February 27, 2017 / 12:36 PM / 5 months ago

Cash no longer king? Swiss National Bank begs to differ

3 Min Read

The new 50 Swiss Franc note is seen on a screen after a news conference of the Swiss National Bank (SNB) in Bern, Switzerland April 6, 2016.Ruben Sprich/Files

ZURICH (Reuters) - The Swiss central bank sought on Monday to allay fears among citizens that bank notes could eventually be phased out as a result of global money-laundering rules or the rise of alternative payment systems.

Cash will remain a crucial part of the financial system despite these concerns, Fritz Zurbruegg, deputy head of the Swiss National Bank (SNB), said.

"As the supplier of Swiss franc banknotes, the SNB... takes Swiss central the view that the reports about the death of cash are not just exaggerated – they are unfounded. The SNB has no plans whatsoever to do away with cash," he said in remarks prepared for the World Banknote Summit in Basel.

The European Central Bank last year caused a stir in some countries, notably Germany, when it said it would stop issuing 500 euro ($529.05) notes as part of a push against their use by criminals.

There was concern in Switzerland that the SNB might follow suit. Many Swiss prefer to use cash, buying cars with large notes, for example.

Demand for cash remains robust and has actually risen in many countries of late as a result of the global financial crisis that shook confidence in banks' stability, Zurbruegg said.

With cash deposits yielding almost no interest now, the opportunity cost of holding cash is also low, he added.

"In Switzerland, the situation was heightened by the introduction of negative interest in January 2015, which triggered a temporary hike in demand for cash. However, we did not see cash hoarding on any major scale," Zurbruegg said.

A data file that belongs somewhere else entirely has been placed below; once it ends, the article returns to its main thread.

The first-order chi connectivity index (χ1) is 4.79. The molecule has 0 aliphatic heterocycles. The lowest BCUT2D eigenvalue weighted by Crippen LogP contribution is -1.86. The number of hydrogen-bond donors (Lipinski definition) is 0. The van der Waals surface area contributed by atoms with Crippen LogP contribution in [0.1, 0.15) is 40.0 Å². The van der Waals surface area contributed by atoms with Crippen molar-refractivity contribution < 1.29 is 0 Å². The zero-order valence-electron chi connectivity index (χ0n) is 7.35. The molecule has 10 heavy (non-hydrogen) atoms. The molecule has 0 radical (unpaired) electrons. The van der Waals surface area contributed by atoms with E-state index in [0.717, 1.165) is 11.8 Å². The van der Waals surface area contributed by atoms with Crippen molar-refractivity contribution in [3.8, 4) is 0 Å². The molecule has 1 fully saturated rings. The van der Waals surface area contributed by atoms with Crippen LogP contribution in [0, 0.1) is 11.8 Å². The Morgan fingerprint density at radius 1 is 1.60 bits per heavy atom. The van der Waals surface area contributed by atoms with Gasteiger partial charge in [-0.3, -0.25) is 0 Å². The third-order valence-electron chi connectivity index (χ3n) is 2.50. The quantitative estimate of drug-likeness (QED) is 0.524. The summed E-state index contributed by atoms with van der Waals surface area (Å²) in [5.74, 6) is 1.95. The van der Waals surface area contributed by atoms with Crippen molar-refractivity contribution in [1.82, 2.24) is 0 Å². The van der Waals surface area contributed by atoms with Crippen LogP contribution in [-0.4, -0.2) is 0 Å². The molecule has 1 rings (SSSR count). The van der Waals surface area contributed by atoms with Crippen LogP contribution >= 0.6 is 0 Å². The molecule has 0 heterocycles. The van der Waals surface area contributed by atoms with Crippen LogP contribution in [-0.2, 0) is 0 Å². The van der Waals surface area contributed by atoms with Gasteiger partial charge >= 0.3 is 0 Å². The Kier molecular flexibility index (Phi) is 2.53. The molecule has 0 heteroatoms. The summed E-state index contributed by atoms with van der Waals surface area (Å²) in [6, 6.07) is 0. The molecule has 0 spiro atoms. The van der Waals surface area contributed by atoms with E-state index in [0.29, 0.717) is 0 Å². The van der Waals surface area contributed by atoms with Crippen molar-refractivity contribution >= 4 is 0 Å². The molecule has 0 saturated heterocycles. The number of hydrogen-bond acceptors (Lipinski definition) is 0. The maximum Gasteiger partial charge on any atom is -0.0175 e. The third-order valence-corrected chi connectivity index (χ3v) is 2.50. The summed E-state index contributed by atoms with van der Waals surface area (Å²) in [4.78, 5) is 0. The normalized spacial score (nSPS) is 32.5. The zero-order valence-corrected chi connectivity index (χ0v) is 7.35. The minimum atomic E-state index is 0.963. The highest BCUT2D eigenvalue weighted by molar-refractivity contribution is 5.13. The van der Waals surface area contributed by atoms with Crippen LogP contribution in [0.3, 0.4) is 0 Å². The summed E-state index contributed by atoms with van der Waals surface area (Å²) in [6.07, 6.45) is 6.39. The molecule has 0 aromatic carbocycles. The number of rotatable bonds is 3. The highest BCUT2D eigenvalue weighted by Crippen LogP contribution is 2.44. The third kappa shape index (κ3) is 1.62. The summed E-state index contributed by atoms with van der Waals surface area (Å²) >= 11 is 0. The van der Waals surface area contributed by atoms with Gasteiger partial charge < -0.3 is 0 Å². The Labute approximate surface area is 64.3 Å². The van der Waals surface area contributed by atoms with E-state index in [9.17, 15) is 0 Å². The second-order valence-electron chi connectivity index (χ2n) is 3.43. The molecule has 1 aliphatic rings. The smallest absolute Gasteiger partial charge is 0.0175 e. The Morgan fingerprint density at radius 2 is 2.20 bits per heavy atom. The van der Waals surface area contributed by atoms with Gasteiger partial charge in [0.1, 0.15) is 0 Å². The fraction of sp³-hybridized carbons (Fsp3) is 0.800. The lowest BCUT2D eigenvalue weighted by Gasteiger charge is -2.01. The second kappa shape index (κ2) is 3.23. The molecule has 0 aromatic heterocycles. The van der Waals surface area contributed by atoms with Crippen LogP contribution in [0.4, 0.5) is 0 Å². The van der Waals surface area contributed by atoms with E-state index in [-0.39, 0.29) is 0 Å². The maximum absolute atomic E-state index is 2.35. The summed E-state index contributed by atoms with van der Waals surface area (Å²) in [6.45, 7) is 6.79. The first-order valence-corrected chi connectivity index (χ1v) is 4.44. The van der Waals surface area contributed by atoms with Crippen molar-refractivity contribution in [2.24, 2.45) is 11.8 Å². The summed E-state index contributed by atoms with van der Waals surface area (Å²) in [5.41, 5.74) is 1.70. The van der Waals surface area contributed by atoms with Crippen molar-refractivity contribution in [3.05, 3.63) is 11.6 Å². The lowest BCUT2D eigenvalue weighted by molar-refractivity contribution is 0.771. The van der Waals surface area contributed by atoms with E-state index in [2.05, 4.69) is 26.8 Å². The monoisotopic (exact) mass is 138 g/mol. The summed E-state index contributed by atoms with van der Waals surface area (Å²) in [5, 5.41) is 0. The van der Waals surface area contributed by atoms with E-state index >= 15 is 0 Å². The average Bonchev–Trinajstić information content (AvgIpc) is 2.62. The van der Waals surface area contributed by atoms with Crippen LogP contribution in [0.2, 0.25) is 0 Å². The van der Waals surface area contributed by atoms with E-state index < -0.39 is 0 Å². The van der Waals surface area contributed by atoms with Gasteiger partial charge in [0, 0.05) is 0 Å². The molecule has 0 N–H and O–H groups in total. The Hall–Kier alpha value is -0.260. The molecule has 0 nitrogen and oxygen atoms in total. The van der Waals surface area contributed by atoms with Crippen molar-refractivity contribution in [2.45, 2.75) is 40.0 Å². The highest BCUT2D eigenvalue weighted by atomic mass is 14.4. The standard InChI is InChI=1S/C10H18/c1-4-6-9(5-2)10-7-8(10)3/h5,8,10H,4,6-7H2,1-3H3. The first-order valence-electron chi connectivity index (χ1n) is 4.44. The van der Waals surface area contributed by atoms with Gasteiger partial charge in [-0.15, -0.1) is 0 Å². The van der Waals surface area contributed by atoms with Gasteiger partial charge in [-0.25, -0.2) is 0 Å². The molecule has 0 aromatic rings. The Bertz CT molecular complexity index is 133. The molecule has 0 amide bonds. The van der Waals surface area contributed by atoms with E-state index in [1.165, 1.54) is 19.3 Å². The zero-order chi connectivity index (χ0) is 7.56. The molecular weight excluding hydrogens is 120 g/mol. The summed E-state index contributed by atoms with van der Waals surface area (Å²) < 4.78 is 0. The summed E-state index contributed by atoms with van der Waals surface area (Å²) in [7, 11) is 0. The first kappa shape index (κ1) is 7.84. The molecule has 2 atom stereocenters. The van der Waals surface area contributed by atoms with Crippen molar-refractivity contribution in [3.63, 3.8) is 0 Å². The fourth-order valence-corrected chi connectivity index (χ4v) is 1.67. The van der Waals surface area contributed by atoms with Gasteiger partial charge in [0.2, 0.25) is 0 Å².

While retaining its traditional role as a store of value, cash is also still widely used for payments, he said, recalling his surprise at the difficulty of paying for items with a $100 bill during his years living and working in the United States.

Holding cash avoids data security issues that electronic payments and accounts can pose, he said, while noting criticism that the privacy cash affords can be exploited by criminals.

But not to an extent that concerns the SNB.

"In Switzerland, we have no indication that large denominations -- in our case, the 1,000-franc ($993.05) note -- present a specific risk in this regard. Our legislation, especially the law and the associated ordinance on money laundering, help prevent cash being used for criminal purposes," Zurbruegg said.

The SNB, which is in the midst of issuing a news series of high-tech banknotes, will ensure that demand for cash is satisfied and that cashless payments also function smoothly, he said.

"We are mandated by law to perform both tasks, and they have equal status."

($1 = 0.9451 euros)

($1 = 1.0070 Swiss francs)

Editing by Jeremy Gaunt

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